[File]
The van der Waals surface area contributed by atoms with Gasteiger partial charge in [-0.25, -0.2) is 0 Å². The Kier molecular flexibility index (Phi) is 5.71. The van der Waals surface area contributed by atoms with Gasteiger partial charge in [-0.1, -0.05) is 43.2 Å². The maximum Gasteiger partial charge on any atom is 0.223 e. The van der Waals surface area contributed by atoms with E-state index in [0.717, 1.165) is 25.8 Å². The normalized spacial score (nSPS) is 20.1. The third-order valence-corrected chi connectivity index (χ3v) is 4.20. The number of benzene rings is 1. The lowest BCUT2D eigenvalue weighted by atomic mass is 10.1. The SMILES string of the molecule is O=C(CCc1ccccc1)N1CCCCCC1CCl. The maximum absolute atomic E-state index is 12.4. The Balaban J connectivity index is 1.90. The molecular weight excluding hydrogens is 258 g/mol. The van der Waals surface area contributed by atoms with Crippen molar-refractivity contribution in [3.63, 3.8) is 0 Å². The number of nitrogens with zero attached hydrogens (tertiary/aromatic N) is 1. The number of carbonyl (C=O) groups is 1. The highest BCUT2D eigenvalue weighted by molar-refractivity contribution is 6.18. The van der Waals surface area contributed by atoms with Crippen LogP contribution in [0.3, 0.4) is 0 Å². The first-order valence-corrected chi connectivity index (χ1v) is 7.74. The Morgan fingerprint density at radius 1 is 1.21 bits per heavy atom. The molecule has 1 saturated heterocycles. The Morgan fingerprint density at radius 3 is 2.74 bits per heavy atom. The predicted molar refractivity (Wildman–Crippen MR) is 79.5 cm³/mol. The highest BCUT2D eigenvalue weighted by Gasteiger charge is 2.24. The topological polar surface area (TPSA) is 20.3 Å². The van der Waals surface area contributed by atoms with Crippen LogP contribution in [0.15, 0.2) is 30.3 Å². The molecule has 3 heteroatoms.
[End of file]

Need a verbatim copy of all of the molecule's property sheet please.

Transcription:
The van der Waals surface area contributed by atoms with Gasteiger partial charge in [-0.25, -0.2) is 0 Å². The Kier molecular flexibility index (Phi) is 5.71. The van der Waals surface area contributed by atoms with Gasteiger partial charge in [-0.1, -0.05) is 43.2 Å². The maximum Gasteiger partial charge on any atom is 0.223 e. The van der Waals surface area contributed by atoms with E-state index in [0.717, 1.165) is 25.8 Å². The normalized spacial score (nSPS) is 20.1. The third-order valence-corrected chi connectivity index (χ3v) is 4.20. The number of benzene rings is 1. The lowest BCUT2D eigenvalue weighted by atomic mass is 10.1. The SMILES string of the molecule is O=C(CCc1ccccc1)N1CCCCCC1CCl. The maximum absolute atomic E-state index is 12.4. The Balaban J connectivity index is 1.90. The molecular weight excluding hydrogens is 258 g/mol. The van der Waals surface area contributed by atoms with Crippen molar-refractivity contribution in [3.63, 3.8) is 0 Å². The number of nitrogens with zero attached hydrogens (tertiary/aromatic N) is 1. The number of carbonyl (C=O) groups is 1. The highest BCUT2D eigenvalue weighted by molar-refractivity contribution is 6.18. The van der Waals surface area contributed by atoms with Crippen LogP contribution in [0.3, 0.4) is 0 Å². The first-order valence-corrected chi connectivity index (χ1v) is 7.74. The Morgan fingerprint density at radius 1 is 1.21 bits per heavy atom. The molecule has 1 saturated heterocycles. The Morgan fingerprint density at radius 3 is 2.74 bits per heavy atom. The predicted molar refractivity (Wildman–Crippen MR) is 79.5 cm³/mol. The highest BCUT2D eigenvalue weighted by Gasteiger charge is 2.24. The topological polar surface area (TPSA) is 20.3 Å². The van der Waals surface area contributed by atoms with Crippen LogP contribution in [0.15, 0.2) is 30.3 Å². The molecule has 3 heteroatoms.